NI weekly paper review: 'Fire engine rampage'
Long after the national media spotlight moves on, local reporters remain to give insight into the effects of events on their communities.
Northern Ireland's local papers are no exception: This week's front pages show a police station for sale, the tragedy of young person losing their life in a road accident, vandalism and of course the everlasting issue of parking.
This week's Ulster Herald leads with the death of 18-year-old Hannah Molloy in a car crash near Castlederg last weekend.
The front-page photograph shows her funeral procession making its way through the west Tyrone village.
Her heart-broken father thanked the community for their support since his daughter died.
The Larne Times has a very dramatic picture on its front page, with the headline: "Fire engine rampage: OAP is 'not fit for trial'".
The paper says Robert Duffin, 66, will not face prosecution for allegedly hitching a ride on a stolen fire engine, which crashed into Larne Fire Station, six homes, seven parked cars and a lorry.
The pensioner was described in court as having a "fascination with blue lights".
Ross Clarke, who was a teenager at the time of the incident in March last year, admitted a catalogue of offences and will be sentenced later this month, the paper reports.
A beach litter survey, carried out in Brown's Bay in Islandmagee, is documented in the paper.
Volunteers recorded a total of 412 items, the top five listed as:
- Plastic caps and lids
- Other plastics
- Food wrappers
- Metal caps and lids
- Cigarette butts
But for the first time, they also found three dead sea birds, as well as clusters of mussels attached to a coffee jar lid and a Fanta bottle.
"If plastic is ingested by any of these creatures, it can cause not only their death but the pollutants in the plastic could also be passed on through the food chain," said organiser Elena Aceves-Cully.
No to motor-homes
The Mourne Observer leads with a story about motor-homes and how the council is trying to stop them parking in two Newcastle car parks.
Newry, Mourne and Down District Council is considering putting up height-restriction barriers following complaints about the vehicles taking up premium parking spaces in the town.
Another issue "driving motorists around the bend" concerns a stretch of the B180 Bryansford Road. Apparently it has become a kind of Bermuda triangle for wing mirrors.
The paper has a photo of dozens of broken wing mirrors lying on the grass verge.
The offender? "Rogue branches."
"Community rallies round Christ Church" is the front page headline in the Londonderry Sentinel.
The story deals with the shocking vandalism carried out on Christ Church on Infirmary Road in Londonderry last Tuesday.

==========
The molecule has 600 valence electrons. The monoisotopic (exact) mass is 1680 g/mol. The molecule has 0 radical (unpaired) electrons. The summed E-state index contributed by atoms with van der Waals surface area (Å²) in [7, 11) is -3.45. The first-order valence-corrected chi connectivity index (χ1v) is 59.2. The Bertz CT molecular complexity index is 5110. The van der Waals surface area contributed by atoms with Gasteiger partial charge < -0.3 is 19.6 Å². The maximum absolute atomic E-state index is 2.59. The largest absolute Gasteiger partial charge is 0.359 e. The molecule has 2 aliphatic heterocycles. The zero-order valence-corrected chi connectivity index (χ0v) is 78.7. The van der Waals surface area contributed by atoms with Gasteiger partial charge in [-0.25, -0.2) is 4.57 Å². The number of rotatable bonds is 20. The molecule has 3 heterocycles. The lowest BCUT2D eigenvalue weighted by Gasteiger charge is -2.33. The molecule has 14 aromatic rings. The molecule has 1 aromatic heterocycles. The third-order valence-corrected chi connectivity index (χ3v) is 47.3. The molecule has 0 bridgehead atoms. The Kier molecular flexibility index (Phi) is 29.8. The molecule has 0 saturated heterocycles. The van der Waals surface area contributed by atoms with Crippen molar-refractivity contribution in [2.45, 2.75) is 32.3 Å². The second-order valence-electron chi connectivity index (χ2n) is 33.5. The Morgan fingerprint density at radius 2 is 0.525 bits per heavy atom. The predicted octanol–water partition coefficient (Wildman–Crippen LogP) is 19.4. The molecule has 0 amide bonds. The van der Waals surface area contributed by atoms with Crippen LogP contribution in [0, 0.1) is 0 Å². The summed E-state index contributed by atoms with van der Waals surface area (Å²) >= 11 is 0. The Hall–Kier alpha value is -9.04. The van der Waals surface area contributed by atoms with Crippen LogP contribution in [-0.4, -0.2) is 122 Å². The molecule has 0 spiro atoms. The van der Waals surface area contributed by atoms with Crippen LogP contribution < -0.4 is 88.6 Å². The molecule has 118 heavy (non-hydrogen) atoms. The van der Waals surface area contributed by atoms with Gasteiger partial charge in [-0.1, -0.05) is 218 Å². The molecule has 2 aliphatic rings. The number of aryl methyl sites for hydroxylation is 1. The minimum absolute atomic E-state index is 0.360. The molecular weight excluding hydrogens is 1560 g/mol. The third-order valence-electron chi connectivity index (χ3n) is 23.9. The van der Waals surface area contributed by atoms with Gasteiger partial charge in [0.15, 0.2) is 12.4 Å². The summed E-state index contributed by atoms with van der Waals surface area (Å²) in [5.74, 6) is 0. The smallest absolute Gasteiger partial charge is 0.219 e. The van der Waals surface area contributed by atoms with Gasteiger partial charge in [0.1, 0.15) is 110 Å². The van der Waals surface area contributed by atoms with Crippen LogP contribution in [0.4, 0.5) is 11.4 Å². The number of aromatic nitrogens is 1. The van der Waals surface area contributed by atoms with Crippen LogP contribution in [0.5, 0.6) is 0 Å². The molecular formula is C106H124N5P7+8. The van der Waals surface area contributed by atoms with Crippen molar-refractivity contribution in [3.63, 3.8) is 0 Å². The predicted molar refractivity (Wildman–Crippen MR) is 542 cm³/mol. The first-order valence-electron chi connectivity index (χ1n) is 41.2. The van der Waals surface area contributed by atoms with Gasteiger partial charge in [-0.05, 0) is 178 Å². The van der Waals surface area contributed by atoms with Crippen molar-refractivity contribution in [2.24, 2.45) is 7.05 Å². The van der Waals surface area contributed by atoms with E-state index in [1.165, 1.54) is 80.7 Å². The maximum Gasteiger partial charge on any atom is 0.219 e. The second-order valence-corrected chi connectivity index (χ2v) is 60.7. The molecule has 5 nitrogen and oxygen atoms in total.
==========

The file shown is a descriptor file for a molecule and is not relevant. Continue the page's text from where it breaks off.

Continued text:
The Sentinel details the reaction in the local community, from the shock of parishioners to the revulsion of politicians.
The paper reports that scores of people - including representatives from Sinn Féin and the SDLP and a local Catholic cleric - took up an invitation to attend Sunday service .
Page two of the Sentinel brings forth one of those headlines you can not ignore - "Banana 'road danger' charge is withdrawn".
The story concerns the withdrawal of charge, of causing a dangerous article to be on a road, against a teenager.
Unfortunately, the banana pictured in the paper is not the actual banana involved in the incident.
On a serious note, the young man pleaded guilty to charges of disorderly behaviour and causing criminal damage.
The case was adjourned for the preparation of a pre-sentence report.
The Impartial Reporter reports that Irish taoiseach (prime minister) Leo Varadkar is to visit Enniskillen on Remembrance Sunday.
The paper understands Mr Varadkar intends to carry on the tradition begun by his predecessor, Enda Kenny.
This year marks the 30th anniversary of the Enniskillen bombing, adding to the symbolism that the taoiseach's presence would have.
The Royal British Legion said Mr Varadkar would be very welcome if he chooses to visit.
The Impartial Reporter also has a two-page spread detailing how the success of the Cuilcagh Boardway Walk in Fermanagh is causing "severe damage" to the area and is causing "large-scale erosion" to habitats.
The coverage includes pictures of walkers negotiating some very muddy walks in the Cuilcagh mountains.
A large amount of rubbish is being left behind by some, the paper reports.
Fancy owning a police station?
The Lurgan Mail reports that the former Craigavon police station is up for sale.
The station, which has not been used for five years, is on the market for £850,000.
The price tag includes surrounding 9.2 acres of land described as prime for development.
The paper shows a picture of the station, which was rebuilt after being damaged by a massive bomb in 1991.
It is safe to say that it is unlikely to be transformed into an hotel.
It could make a nice family home however; it has plenty of, well, guest rooms.